Marto dismissed criticism about the timing of the JT sales and said the government was determined to proceed. “This has been planned some time ago. We have a programme of privatisation and we will keep going ahead — immaterial of what happens,” the finance minister told “The region has always had problems and there is always instability. Most people have learned to live with this. We are not worried and we feel it will be a very successful phase. Next year we will be doing something in the power sector. Jordan is doing its reforms and will keep doing the reforms and moving ahead,” added Marto.

“There is plenty of liquidity in Jordan these days. I think the IPO will be over subscribed especially that the sale price is quite fair,” Jawad Abbassi president of the Jordan based Arab Advisors Group, a consulting company focused on the communications, media and technology in the Arab World told “The market will have another blue chip with broad ownership, like the refinery, Potash, cement and the Arab Bank. Jordan’s policy is already set on privatisation. A success in JTC’s IPO will encourage the government to pursue other plans. Of course what determines success is usually the state of the company itself, so JTC will be successful because it is a successful company. A losing company will be harder to sell,” Abbassi added.

Jordan Telecom, which generates approximately JD 300 million per year, paid out a dividend of 21 US cents per share for the year of 2001. “This is the first experiment in which we are selling through the financial market to allow our citizens an opportunity to invest in a major firm,” said Marto. “At the maximum offer price, the 2001 dividend pay out places the shares on a historic dividend yield of 5.5%, which compares very favourably to the rates of interest obtainable for bank deposits,” added Marto.

“The firm is financially strong and has no debt ... We are trying to balance building a broad constituency of investors in Jordan with regional investors as well,” said Andrew MacCormack, managing director of Equity Derivatives at JP Morgan. Once Jordan Telecom is listed on the Amman Stock Exchange on November 4 it will effectively become the second largest company by market capitalisation after the Arab Bank. The flotation of the government’s assets in JT to ordinary Jordanian shareholders will be a first of its kind. In the past the government has sold parts of its holdings to investors privately.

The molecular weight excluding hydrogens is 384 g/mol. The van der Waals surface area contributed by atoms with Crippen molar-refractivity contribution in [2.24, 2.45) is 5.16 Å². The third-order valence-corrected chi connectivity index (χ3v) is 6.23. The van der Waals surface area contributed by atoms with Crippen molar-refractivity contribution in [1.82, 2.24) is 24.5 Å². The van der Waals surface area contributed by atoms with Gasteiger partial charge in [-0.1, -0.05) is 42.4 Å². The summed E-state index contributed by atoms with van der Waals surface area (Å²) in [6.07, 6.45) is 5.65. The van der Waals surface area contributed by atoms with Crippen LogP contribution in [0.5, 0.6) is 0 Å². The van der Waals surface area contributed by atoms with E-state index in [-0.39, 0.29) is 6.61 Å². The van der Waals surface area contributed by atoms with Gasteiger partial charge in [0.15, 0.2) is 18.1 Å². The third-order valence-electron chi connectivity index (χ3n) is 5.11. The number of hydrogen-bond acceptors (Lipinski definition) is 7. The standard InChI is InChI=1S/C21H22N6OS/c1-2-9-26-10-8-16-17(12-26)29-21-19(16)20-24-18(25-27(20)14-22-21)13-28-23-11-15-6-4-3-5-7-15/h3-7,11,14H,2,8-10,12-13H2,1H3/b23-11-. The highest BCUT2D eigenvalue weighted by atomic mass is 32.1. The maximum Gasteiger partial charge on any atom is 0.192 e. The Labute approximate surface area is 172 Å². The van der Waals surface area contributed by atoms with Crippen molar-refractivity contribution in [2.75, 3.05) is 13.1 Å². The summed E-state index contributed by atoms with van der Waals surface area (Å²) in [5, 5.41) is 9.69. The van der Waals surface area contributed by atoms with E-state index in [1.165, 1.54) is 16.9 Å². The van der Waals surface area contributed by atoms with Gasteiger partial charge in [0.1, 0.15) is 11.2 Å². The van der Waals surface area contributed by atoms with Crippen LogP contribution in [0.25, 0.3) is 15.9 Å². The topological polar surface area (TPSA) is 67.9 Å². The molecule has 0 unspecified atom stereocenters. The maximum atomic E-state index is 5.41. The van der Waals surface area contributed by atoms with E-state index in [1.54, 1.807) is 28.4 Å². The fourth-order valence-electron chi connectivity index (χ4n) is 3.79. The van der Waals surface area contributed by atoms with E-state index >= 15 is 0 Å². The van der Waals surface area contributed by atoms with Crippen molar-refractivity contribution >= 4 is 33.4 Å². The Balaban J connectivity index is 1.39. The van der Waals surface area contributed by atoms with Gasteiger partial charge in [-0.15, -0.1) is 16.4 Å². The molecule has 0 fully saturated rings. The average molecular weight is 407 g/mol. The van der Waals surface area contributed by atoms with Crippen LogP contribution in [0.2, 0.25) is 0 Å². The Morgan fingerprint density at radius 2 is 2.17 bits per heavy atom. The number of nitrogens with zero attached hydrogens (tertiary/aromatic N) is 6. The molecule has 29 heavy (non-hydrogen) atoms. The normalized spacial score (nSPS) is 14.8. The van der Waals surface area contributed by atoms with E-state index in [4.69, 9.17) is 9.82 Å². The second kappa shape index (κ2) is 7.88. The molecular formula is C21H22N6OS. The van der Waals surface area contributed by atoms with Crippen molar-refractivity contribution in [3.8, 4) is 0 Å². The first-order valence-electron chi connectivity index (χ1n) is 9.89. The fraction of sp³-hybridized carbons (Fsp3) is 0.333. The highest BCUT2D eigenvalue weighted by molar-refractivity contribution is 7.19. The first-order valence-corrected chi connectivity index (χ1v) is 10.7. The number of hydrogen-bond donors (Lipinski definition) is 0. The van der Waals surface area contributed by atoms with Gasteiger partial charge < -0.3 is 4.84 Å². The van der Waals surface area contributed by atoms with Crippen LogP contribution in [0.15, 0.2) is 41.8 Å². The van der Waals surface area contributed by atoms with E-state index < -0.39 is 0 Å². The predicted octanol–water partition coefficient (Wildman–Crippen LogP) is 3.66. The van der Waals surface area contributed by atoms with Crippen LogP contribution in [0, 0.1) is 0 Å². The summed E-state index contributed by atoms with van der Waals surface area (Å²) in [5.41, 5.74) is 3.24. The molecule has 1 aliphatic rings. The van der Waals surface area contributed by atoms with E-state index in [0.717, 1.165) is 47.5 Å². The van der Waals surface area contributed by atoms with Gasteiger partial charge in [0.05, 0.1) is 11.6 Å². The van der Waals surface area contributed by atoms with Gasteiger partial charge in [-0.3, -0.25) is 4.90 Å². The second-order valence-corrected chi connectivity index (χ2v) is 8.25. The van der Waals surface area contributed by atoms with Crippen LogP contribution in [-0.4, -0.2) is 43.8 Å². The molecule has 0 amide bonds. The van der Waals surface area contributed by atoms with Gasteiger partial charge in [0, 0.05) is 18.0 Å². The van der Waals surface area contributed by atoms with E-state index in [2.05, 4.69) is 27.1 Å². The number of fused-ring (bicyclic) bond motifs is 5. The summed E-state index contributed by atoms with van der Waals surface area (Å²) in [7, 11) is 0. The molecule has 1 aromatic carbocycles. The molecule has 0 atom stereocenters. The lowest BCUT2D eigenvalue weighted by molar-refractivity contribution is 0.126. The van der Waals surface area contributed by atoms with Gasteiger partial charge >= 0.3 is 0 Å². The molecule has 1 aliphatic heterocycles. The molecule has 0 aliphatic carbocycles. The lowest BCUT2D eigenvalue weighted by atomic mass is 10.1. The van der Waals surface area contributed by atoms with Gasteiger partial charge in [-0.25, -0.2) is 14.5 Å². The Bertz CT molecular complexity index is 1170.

“The Government seems to have struck a good balance between offering shares to the Jordanian public and selling shares to a strategic investor, such as France Telecom, which brings with it benefits such as management and technological expertise,” Nashat Masri, a former vice president of JP Morgan and currently partner in Foursan Group, a Jordanian venture capital firm told “By striking this balance, the Government continues with its important privatisation program, but also allows Jordanians to share in the upside potential of privatised entities such as JTC,” added Masri.

According to Masri, Jordan Telecom can serve as a case study for future privatisation options, in particular for companies where a strategic partner is not looking to do an outright acquisition of the entire company or if the company does not need a strategic partner. “If the JTC IPO is a success, and public demand for the shares is high, there will be popular pressure on the Government to repeat this with other companies,” Masri said

Analysts and industry insiders believe proceeds from the 15% flotation will help alleviate part of the government’s debt and finance development projects. The policy of the government is to engage the private sector in the Kingdom and work within the framework and recommendations of the IMF and the World Bank. The Rothschild Group is currently evaluating the power sector at the moment for privatisation and the government is currently looking into selling parts of the phosphates and potash companies.

JT currently has around fixed 700,000 lines, 300,000 mobile service subscribers and an internet service provider. The company has restructured the pricing matrix of its services, as its monopoly will end in 2005.